A thorough examination of the much ballyhooed Sarbanes-Oxley Act reveals dominantly a federal codification of extant rules, regulations, practices, and norms. Despite advertising it as "the most far-reaching reforms of American business practices since the time of FDR," a soberly apolitical view sees the Act as more sweep than reform. Important are provisions calling for nine studies; redundant but much publicized were the certification requirements imposed during the summer of 2002; other moves are mere patchwork responses to precise transgressions present in the popularized scandals. The Act is far from trivial, however. A silver bullet relates to the structure and funding of those who set the standards for auditing and accounting in the United States. Stripped of power is the AICPA, and altered in funding structure is the FASB.
All parties but Congress are singled out for a wrist-slapping (auditors, accountants, officers, directors and committee members, lawyers, securities analysts, credit rating agencies, investment banks and financial advisors, state corporate lawmakers, the SEC, the Federal Sentencing Commission and even the Supreme Court). No reexamanation of Congressional reforms relating to private securities litigation or the erstwhile barrier between investment and commercial banking appear. In fact there is implicit endorsement of the Congressional approach, rooted in the process and control philosophy of the Foreign Corrupt Practices Act, which the Act follows. This reading of the Act as modest is advanced in three stages of this Article. The first sets the background by summarizing the salient features of the dominant precipitating scandals and their times. The second stage dissects every material provision of the Act in context. The third and final stage suggests why the political rhetoric and substance diverged so widely, with illustrations of what a substantively bold Act might have looked like.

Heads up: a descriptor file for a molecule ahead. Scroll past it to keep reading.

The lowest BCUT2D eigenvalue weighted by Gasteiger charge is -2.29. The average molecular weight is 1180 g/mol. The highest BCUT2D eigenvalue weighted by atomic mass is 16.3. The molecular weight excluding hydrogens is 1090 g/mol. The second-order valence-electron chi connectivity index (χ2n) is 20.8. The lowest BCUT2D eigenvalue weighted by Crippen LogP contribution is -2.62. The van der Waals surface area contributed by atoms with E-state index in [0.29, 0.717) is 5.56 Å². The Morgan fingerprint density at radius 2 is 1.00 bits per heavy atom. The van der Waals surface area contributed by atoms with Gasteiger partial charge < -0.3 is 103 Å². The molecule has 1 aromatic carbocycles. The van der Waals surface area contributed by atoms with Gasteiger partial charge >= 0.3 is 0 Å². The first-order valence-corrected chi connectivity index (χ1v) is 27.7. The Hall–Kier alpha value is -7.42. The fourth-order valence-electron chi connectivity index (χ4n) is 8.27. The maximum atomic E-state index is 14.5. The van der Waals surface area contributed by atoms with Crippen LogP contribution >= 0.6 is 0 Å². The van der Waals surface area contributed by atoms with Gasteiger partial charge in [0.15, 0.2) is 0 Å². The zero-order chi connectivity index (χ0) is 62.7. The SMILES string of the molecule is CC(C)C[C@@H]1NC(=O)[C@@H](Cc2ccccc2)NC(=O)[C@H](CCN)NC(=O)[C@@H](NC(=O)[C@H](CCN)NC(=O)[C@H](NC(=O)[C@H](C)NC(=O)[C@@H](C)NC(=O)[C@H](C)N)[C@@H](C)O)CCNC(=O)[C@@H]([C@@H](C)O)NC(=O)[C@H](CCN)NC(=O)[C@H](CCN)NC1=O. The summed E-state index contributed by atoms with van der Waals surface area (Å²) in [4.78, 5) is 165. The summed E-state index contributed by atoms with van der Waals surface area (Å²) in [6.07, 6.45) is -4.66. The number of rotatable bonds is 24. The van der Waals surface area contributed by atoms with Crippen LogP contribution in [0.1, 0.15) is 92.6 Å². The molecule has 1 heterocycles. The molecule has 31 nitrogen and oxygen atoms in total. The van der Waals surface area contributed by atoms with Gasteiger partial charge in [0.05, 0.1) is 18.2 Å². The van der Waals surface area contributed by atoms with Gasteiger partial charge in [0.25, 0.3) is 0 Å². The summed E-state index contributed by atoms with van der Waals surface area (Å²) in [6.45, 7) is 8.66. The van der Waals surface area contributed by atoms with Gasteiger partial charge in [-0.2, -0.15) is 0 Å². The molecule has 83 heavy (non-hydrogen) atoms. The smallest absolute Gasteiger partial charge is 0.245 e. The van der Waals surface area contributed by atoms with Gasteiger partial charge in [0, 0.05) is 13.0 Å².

Explaining the Act's rhetoric-reality yawn requires speculation but informed hunches readily emerge. On the one hand, Congress may have understood that the visible debacles were not chronic epidemics but discrete pathologies and their root causes were market psychology beyond its regulatory reach (hence a reformless Act). On the other, Congress knew that the public perceived an acute systemic crisis of power abuse they had no responsibility for creating (hence the "sweeping" rhetoric). Another explanation, which also explains the Act's call for so many studies, is that it is too soon to diagnose deep causes or broad shortcomings but that immediate action was politically expedient. The studies bridge the gap between action and knowledge, constituting continuing threats to their targets to abide by the spirit of the Act, a threat to make the "sweeping" rhetoric real "reform."
Business Organizations Law
Legal Ethics and Professional Responsibility
- Journal title
Connecticut Law Review
- Date submitted
7 September 2022
- Additional information
Presented at the conference: "Crisis in Confidence: Corporate Governance and Professional Ethics Post-Enron" at the University of Connecticut Law and Business Schools.